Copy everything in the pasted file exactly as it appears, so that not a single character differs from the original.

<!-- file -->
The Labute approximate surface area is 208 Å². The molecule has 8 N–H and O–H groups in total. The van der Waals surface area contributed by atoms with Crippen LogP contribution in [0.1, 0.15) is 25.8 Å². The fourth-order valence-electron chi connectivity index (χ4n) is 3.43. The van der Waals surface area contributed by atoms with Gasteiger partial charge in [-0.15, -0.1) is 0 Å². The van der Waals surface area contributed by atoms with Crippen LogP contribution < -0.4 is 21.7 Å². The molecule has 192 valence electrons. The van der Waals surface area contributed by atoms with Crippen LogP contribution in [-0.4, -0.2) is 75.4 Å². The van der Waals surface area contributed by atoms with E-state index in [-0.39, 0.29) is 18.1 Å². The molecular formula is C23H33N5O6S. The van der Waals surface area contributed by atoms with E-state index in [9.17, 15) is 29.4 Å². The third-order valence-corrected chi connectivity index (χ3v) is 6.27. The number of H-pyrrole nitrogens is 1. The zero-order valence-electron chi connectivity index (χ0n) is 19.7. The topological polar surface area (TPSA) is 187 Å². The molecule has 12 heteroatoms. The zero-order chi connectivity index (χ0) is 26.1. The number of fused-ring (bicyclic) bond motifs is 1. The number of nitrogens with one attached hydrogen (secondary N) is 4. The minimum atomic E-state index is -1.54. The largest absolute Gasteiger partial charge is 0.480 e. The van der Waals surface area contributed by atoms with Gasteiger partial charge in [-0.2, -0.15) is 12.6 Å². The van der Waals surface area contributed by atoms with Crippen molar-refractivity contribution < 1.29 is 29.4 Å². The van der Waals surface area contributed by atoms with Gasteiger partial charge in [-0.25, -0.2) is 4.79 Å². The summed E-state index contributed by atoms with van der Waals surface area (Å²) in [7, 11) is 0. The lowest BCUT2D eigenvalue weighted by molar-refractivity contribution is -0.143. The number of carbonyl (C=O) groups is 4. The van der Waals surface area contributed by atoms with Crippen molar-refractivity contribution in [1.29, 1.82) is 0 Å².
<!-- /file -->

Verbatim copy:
The Labute approximate surface area is 208 Å². The molecule has 8 N–H and O–H groups in total. The van der Waals surface area contributed by atoms with Crippen LogP contribution in [0.1, 0.15) is 25.8 Å². The fourth-order valence-electron chi connectivity index (χ4n) is 3.43. The van der Waals surface area contributed by atoms with Gasteiger partial charge in [-0.15, -0.1) is 0 Å². The van der Waals surface area contributed by atoms with Crippen LogP contribution < -0.4 is 21.7 Å². The molecule has 192 valence electrons. The van der Waals surface area contributed by atoms with Crippen LogP contribution in [-0.4, -0.2) is 75.4 Å². The van der Waals surface area contributed by atoms with E-state index in [-0.39, 0.29) is 18.1 Å². The molecular formula is C23H33N5O6S. The van der Waals surface area contributed by atoms with E-state index in [9.17, 15) is 29.4 Å². The third-order valence-corrected chi connectivity index (χ3v) is 6.27. The number of H-pyrrole nitrogens is 1. The zero-order valence-electron chi connectivity index (χ0n) is 19.7. The topological polar surface area (TPSA) is 187 Å². The molecule has 12 heteroatoms. The zero-order chi connectivity index (χ0) is 26.1. The number of fused-ring (bicyclic) bond motifs is 1. The number of nitrogens with one attached hydrogen (secondary N) is 4. The minimum atomic E-state index is -1.54. The largest absolute Gasteiger partial charge is 0.480 e. The van der Waals surface area contributed by atoms with Gasteiger partial charge in [-0.2, -0.15) is 12.6 Å². The van der Waals surface area contributed by atoms with Crippen molar-refractivity contribution < 1.29 is 29.4 Å². The van der Waals surface area contributed by atoms with Gasteiger partial charge in [-0.25, -0.2) is 4.79 Å². The summed E-state index contributed by atoms with van der Waals surface area (Å²) in [7, 11) is 0. The lowest BCUT2D eigenvalue weighted by molar-refractivity contribution is -0.143. The number of carbonyl (C=O) groups is 4. The van der Waals surface area contributed by atoms with Crippen molar-refractivity contribution in [1.29, 1.82) is 0 Å².